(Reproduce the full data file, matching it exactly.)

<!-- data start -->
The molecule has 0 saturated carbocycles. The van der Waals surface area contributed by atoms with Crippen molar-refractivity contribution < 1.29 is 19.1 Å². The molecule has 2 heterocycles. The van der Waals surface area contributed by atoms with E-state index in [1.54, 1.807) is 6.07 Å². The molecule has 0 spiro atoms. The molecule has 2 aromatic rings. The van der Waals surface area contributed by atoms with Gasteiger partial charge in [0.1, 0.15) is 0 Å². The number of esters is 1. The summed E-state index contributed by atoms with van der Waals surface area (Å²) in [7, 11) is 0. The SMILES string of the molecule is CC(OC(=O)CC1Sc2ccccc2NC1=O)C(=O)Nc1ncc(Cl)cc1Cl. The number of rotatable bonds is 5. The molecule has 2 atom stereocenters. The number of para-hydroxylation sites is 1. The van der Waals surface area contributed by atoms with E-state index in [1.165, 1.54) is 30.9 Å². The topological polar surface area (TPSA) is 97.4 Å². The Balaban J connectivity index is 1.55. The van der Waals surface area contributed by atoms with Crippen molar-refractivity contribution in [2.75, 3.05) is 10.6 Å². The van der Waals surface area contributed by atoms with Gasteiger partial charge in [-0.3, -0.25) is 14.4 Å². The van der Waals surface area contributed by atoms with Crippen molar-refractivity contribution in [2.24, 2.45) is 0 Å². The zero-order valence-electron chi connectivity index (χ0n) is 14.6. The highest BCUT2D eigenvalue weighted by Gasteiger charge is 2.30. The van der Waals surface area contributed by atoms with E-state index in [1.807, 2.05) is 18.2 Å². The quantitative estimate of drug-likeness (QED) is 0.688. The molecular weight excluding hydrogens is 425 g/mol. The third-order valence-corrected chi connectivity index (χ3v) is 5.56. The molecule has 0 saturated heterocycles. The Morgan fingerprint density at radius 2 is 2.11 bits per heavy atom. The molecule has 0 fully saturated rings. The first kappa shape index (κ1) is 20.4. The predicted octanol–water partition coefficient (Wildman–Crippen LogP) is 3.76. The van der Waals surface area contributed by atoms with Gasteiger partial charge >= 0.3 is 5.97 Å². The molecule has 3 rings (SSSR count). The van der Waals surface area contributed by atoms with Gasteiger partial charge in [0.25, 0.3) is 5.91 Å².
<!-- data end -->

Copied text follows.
The molecule has 0 saturated carbocycles. The van der Waals surface area contributed by atoms with Crippen molar-refractivity contribution < 1.29 is 19.1 Å². The molecule has 2 heterocycles. The van der Waals surface area contributed by atoms with E-state index in [1.54, 1.807) is 6.07 Å². The molecule has 0 spiro atoms. The molecule has 2 aromatic rings. The van der Waals surface area contributed by atoms with Gasteiger partial charge in [0.1, 0.15) is 0 Å². The number of esters is 1. The summed E-state index contributed by atoms with van der Waals surface area (Å²) in [7, 11) is 0. The SMILES string of the molecule is CC(OC(=O)CC1Sc2ccccc2NC1=O)C(=O)Nc1ncc(Cl)cc1Cl. The number of rotatable bonds is 5. The molecule has 2 atom stereocenters. The number of para-hydroxylation sites is 1. The van der Waals surface area contributed by atoms with E-state index in [1.165, 1.54) is 30.9 Å². The topological polar surface area (TPSA) is 97.4 Å². The Balaban J connectivity index is 1.55. The van der Waals surface area contributed by atoms with Crippen molar-refractivity contribution in [2.75, 3.05) is 10.6 Å². The van der Waals surface area contributed by atoms with Gasteiger partial charge in [-0.3, -0.25) is 14.4 Å². The van der Waals surface area contributed by atoms with Crippen molar-refractivity contribution in [2.24, 2.45) is 0 Å². The zero-order valence-electron chi connectivity index (χ0n) is 14.6. The highest BCUT2D eigenvalue weighted by Gasteiger charge is 2.30. The van der Waals surface area contributed by atoms with E-state index in [1.807, 2.05) is 18.2 Å². The quantitative estimate of drug-likeness (QED) is 0.688. The molecular weight excluding hydrogens is 425 g/mol. The third-order valence-corrected chi connectivity index (χ3v) is 5.56. The molecule has 0 saturated heterocycles. The Morgan fingerprint density at radius 2 is 2.11 bits per heavy atom. The molecule has 0 fully saturated rings. The first kappa shape index (κ1) is 20.4. The predicted octanol–water partition coefficient (Wildman–Crippen LogP) is 3.76. The van der Waals surface area contributed by atoms with Gasteiger partial charge >= 0.3 is 5.97 Å². The molecule has 3 rings (SSSR count). The van der Waals surface area contributed by atoms with Gasteiger partial charge in [0.25, 0.3) is 5.91 Å².